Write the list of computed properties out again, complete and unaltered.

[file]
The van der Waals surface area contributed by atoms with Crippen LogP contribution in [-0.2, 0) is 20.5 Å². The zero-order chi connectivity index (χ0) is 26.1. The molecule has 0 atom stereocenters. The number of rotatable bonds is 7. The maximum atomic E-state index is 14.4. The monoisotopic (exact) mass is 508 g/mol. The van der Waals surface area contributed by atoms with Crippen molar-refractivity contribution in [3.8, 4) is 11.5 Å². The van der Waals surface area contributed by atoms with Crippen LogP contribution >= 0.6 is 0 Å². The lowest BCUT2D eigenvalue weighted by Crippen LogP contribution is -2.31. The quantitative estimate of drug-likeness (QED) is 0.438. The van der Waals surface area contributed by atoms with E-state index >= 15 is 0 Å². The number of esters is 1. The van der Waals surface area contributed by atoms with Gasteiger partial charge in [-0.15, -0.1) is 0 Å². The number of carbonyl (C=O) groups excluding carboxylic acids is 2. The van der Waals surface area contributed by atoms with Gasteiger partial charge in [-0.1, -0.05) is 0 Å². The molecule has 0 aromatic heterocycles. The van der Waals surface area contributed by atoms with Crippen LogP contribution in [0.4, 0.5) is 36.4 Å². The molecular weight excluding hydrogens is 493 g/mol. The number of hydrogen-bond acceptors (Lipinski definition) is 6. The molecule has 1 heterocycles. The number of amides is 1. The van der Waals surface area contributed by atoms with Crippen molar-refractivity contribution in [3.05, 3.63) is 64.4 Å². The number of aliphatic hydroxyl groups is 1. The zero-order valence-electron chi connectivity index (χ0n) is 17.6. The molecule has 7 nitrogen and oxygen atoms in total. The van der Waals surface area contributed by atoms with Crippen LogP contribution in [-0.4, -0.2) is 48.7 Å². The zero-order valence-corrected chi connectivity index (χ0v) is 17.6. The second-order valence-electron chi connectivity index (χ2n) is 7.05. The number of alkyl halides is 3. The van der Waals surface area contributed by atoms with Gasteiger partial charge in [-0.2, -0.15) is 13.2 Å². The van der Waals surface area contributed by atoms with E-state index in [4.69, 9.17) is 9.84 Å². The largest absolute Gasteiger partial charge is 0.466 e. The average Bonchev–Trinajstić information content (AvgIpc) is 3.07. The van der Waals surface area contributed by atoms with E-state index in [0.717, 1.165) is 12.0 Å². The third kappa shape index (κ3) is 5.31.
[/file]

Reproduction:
The van der Waals surface area contributed by atoms with Crippen LogP contribution in [-0.2, 0) is 20.5 Å². The zero-order chi connectivity index (χ0) is 26.1. The molecule has 0 atom stereocenters. The number of rotatable bonds is 7. The maximum atomic E-state index is 14.4. The monoisotopic (exact) mass is 508 g/mol. The van der Waals surface area contributed by atoms with Crippen molar-refractivity contribution in [3.8, 4) is 11.5 Å². The van der Waals surface area contributed by atoms with Crippen LogP contribution >= 0.6 is 0 Å². The lowest BCUT2D eigenvalue weighted by Crippen LogP contribution is -2.31. The quantitative estimate of drug-likeness (QED) is 0.438. The van der Waals surface area contributed by atoms with E-state index >= 15 is 0 Å². The number of esters is 1. The van der Waals surface area contributed by atoms with Gasteiger partial charge in [-0.15, -0.1) is 0 Å². The number of carbonyl (C=O) groups excluding carboxylic acids is 2. The van der Waals surface area contributed by atoms with Gasteiger partial charge in [-0.1, -0.05) is 0 Å². The molecule has 0 aromatic heterocycles. The van der Waals surface area contributed by atoms with Crippen LogP contribution in [0.4, 0.5) is 36.4 Å². The molecular weight excluding hydrogens is 493 g/mol. The number of hydrogen-bond acceptors (Lipinski definition) is 6. The molecule has 1 heterocycles. The number of amides is 1. The van der Waals surface area contributed by atoms with Crippen molar-refractivity contribution in [3.05, 3.63) is 64.4 Å². The number of aliphatic hydroxyl groups is 1. The zero-order valence-electron chi connectivity index (χ0n) is 17.6. The molecule has 7 nitrogen and oxygen atoms in total. The van der Waals surface area contributed by atoms with Crippen LogP contribution in [-0.4, -0.2) is 48.7 Å². The zero-order valence-corrected chi connectivity index (χ0v) is 17.6. The second-order valence-electron chi connectivity index (χ2n) is 7.05. The number of alkyl halides is 3. The van der Waals surface area contributed by atoms with Gasteiger partial charge in [-0.2, -0.15) is 13.2 Å². The van der Waals surface area contributed by atoms with E-state index in [4.69, 9.17) is 9.84 Å². The largest absolute Gasteiger partial charge is 0.466 e. The average Bonchev–Trinajstić information content (AvgIpc) is 3.07. The van der Waals surface area contributed by atoms with E-state index in [0.717, 1.165) is 12.0 Å². The third kappa shape index (κ3) is 5.31.